Nathan Outlaw’s perfect weekend in Cornwall

The celebrated seafood connoisseur has five restaurants, including outposts in Cornwall, London and Dubai, and a constellation of Michelin stars

Nathan Outlaw and his dog Bud walk along the Camel Estuary
Nathan Outlaw and his dog Bud walk along the Camel Estuary | Image: Robert Darch

“For me, Cornwall has more to offer in the winter than summer: clear roads, no queues and the weather is sunny but crisp. And the quality of seafood is much better: more moist – although it’s a double-edged sword for the fishermen, of course, because the cold makes it harder to fish.

I’m always up at 7am on Saturday to take out our dog Bud, make fresh mint tea for me and my wife Rachel and attempt to wake the kids. I’ll follow the tea with a Lavazza chaser, and when Jake, 14, and Jessica, 12, surface, I’ll make poached eggs with salmon and toast. 

Leaving Rachel at home – we live near Wadebridge – we walk along the Camel Estuary: it’s where the sea and the fresh water meet, so we see salmon – and sometimes dolphins – jumping.

Later, we’ll drop Jake at his acting class on our way to the farmers’ market in Truro, where we go to a stall called Kernowsashimi (the fishmonger is Cornish and his wife is Japanese). I find it funny seeing a little old lady buying her cod to poach in milk with no idea she is buying some of the country’s best fish. 

Then I’ll disappear and Rachel knows exactly where I’ve gone: a vintage record shop called Nostalgia. The last album I bought there was an original pressing of De La Soul’s 3 Feet High and Rising, which was not cheap – but music is a passion. It’s unusual in a high-level restaurant, but I play music in the kitchen: ska, soul and hip-hop to raise the tempo, or something slower to calm the pace. I always see the difference reflected in the chefs’ performance. I have been around catering all my life: I moved to Cornwall to work for Rick Stein when I was 19 and my father is a pastry chef at The Capital hotel.

We all meet at Craftworks Street Kitchen, where the owner, Dan – a chefs’ chef – serves great burgers out of a shipping container. I’ll have the Curbside cheeseburger sitting outside on the quay, watching the world go by.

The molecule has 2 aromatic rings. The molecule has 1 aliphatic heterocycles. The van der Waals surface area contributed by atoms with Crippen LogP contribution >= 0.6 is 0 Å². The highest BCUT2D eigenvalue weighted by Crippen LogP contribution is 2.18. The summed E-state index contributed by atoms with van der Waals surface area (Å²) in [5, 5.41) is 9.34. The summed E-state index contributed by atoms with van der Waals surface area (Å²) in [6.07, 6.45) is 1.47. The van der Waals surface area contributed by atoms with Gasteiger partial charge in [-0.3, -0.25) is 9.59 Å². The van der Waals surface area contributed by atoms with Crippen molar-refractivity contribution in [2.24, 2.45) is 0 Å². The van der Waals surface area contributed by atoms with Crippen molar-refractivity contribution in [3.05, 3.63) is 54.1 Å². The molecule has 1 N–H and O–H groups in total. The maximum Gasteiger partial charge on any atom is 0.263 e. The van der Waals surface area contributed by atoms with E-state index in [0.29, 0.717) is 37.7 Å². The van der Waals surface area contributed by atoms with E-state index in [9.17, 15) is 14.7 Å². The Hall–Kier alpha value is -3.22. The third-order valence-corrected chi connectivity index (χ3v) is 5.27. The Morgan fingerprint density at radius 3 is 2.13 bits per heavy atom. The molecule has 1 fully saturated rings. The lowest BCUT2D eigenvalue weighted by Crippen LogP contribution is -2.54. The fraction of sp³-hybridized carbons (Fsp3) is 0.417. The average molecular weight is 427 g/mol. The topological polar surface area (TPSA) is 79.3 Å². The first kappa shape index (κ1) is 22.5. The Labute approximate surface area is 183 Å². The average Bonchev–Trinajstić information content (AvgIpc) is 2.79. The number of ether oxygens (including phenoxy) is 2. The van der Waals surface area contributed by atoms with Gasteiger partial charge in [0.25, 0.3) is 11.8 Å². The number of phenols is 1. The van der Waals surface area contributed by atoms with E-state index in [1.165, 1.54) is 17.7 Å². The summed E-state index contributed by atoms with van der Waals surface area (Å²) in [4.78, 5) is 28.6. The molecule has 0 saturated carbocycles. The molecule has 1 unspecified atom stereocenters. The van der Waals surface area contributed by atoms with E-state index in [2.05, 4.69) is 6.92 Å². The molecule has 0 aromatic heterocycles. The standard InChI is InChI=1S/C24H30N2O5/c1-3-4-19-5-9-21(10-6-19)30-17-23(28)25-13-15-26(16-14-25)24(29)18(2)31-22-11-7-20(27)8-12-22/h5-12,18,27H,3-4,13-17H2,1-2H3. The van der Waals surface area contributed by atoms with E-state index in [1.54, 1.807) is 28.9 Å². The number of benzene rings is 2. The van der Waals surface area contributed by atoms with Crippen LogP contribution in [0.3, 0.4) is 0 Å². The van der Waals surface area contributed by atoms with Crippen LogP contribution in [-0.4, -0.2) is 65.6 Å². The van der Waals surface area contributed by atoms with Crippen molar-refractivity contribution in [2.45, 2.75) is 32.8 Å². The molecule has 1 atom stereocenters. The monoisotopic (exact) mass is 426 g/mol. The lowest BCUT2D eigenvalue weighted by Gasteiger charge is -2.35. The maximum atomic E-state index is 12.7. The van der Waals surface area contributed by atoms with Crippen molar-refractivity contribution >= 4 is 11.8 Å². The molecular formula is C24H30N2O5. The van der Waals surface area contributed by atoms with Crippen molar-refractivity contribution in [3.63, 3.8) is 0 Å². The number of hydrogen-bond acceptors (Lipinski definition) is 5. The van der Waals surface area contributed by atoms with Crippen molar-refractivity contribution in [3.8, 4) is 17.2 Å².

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Then, it’s time for a matinee at the Wadebridge Regal, an old-fashioned cinema with cosy armchairs and lots of legroom, which is great for me because I’m 6ft 5in. The last film we saw was Guardians of the Galaxy: we are all Marvel fans. 

By 7.30pm, we’re driving to Kahuna in Newquay. It’s a restaurant with a very relaxed atmosphere, and the best Asian cooking in Cornwall. I’ll have the excellent crispy chilli beef or pad Thai with a pint of Doom Bar. We get home around 10pm for tea and television, with me hoping that no one texts me from the restaurants before bed.

If Jake is playing rugby with the Wadebridge Camels we have breakfast at home on Sunday, then go to support him. Otherwise, we’ll go to the Beach Hut in Watergate Bay for their hearty full English, then walk it off on Trevone Beach. 

I might visit Prindl Pottery, which supplies our Cornish restaurants with local china-clay crockery. Chris Prindl makes it all by hand, so it has taken me years to get the plates I needed, but it’s worth it: no two are the same.

Another of my favourite stops is Lanhydrock, a Victorian National Trust property in Bodmin, where we’ll go to see the huge kitchens. You can just imagine the family cook getting dinner ready on the huge stove. There was even a proper dairy parlour and a courtyard for the cattle. If we are not going out, we might stop off afterwards for a pasty at Barnecutt’s – the best for miles around. I’ll have the traditional steak; the others are a bit gimmicky, mainly for tourists. 

Or it’s an early dinner of fish and chips at St Kew Inn in Bodmin (it’s a myth about not being able to get good fish on a Sunday by the way). Then steamed treacle pudding with custard, a pint and home to get ready for the week ahead.”

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